Organic clothing

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Organic clothing is made from fibers that have been grown without the use of pesticides and chemicals. Organic clothing is not new and was the prevalent form of clothing a century ago. The fabric revolution in the middle of the last century saw the rise of numerous artificial products such as polyester. The use of chemical fertilizers and toxic pesticides also gained prominence. As people became environment conscious, the use of many of these synthetic materials was questioned and their popularity declined. Then people questioned the use of chemicals to grow and process these fabrics and the term organic clothing was born.


Why should I be aware of this?

Organic clothing offers stylish clothes for healthier and more responsible lifestyle. Few of us think about the amount of chemical treatments our clothes go through before they reach the stores. From the chemical treatments in the fields, to the bleaching done later on, most fibers are subjected to several chemicals before they are made into items of clothing. These chemicals have a direct and an indirect impact on our environment and health.

All about organic clothing

Organic clothing grew and evolved out of the organic agriculture movement. Consumers do not realise the amount of dangerous chemicals most natural fabrics are exposed to by the time they reach the stores.

For example, cotton is the second largest agricultural user of pesticides and uses five of the nine most harmful pesticides which include chemicals such as cyanide, dicofol, naled, and propargite. These are carcinogenic.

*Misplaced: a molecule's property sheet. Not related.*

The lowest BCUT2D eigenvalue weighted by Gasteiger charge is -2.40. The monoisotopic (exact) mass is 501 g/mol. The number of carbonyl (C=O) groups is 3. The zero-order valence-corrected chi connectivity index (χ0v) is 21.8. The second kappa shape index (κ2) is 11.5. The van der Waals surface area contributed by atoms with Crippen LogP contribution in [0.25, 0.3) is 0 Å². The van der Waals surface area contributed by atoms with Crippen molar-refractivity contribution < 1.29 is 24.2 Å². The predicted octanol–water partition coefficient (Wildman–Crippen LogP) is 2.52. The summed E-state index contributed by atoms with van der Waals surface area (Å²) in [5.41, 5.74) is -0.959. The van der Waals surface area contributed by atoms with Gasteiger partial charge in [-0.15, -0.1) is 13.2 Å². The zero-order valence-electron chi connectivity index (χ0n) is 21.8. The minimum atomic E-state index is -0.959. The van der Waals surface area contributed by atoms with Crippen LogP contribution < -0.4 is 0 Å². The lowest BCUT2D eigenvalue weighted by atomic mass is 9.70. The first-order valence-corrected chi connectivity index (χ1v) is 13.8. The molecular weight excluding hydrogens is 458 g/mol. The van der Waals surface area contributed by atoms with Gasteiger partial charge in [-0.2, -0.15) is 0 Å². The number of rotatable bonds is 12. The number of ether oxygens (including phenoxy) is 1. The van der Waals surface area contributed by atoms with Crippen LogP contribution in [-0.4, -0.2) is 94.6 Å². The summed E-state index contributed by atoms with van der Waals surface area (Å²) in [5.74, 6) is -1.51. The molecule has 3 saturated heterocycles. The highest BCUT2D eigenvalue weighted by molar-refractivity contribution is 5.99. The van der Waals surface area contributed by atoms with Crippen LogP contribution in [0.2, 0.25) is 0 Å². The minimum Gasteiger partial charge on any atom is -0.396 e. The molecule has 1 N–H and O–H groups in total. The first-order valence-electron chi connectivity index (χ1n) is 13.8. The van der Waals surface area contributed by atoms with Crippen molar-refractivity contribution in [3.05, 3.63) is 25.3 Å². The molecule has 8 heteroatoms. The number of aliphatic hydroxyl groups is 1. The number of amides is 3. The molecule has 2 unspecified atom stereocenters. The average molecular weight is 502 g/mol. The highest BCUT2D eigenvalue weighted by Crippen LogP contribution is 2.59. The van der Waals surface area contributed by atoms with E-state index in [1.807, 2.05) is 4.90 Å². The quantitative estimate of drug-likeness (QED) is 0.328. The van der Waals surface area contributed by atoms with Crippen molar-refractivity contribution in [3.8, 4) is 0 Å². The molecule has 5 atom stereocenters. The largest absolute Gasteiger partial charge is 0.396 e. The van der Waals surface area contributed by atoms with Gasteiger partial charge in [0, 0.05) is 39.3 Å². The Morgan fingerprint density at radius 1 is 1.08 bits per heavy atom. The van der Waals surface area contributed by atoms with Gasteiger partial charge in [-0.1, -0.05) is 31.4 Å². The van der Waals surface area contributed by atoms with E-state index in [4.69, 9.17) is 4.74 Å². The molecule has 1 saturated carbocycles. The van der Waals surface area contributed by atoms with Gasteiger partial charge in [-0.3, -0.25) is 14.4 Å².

Organic clothing can be made from organically grown jute, bamboo, hemp and linen.

Organic clothing and health

Manufacturers of organic clothing tout several of its health benefits; though research has not been able to establish a direct link between organic clothing and these ailments. It is believed that chemically treated fibres aggravate conditions such as multiple chemical allergies and skin problems. Switching to organic clothing is said to bring substantial relief to these patients.

The chemicals may be eaten as they enter the human food chain via cottonseed oil used in processed foods. The meat and dairy products from cows fed cottonseed meal, trash from cotton gins and cotton straw may also contain pesticides.

Contamination of ground water is directly linked to pesticide and fertilizer use on cotton and other crops. This can have a drastic impact on our health and the health of our children.

The chlorine bleach used on cotton fabric produces dioxin, a known carcinogen responsible for hormone disruption. Hydrogen peroxide and formaldehyde are other disease-causing agents, as are the heavy metals used during the dye process.

Organic clothing and environment

Organic production methods result in fewer toxic emissions into the air, water and soil.

What can I do?

You can switch to organic products out of concern for the environment or be driven by ethical factors like animal rights and fair labor practices when making purchases. However, the quality of organic fabrics is also a reason to consider the switch.

Apart from purchasing garments made from these fabrics, you can go for bags, linen, upholsteries and curtains also. These fabric look good and feel good too.


  • A small proportion of the world's cotton crop is 'organic', meaning it is free of chemicals and pesticides, or 'green' which generally means that no chemical finishes have been used.
  • Unbleached cotton may have been grown with pesticides so this label means little else.


  • Standard cotton production accounts for more than 10 per cent of pesticides used and nearly 23 per cent of agricultural insecticide sales. [1]
  • In fact, it takes one-quarter of a pound of chemicals to produce one cotton T-shirt or two pairs of men’s boxer shorts.[1]

See also


  • Organic Cotton
  • ,Elmer Laird. Certified Organic Clothing
  • Sustainable Clothing - Emerging Standards
  • How Organic Clothing Works


  1. 1.0 1.1 Certified Organic Clothing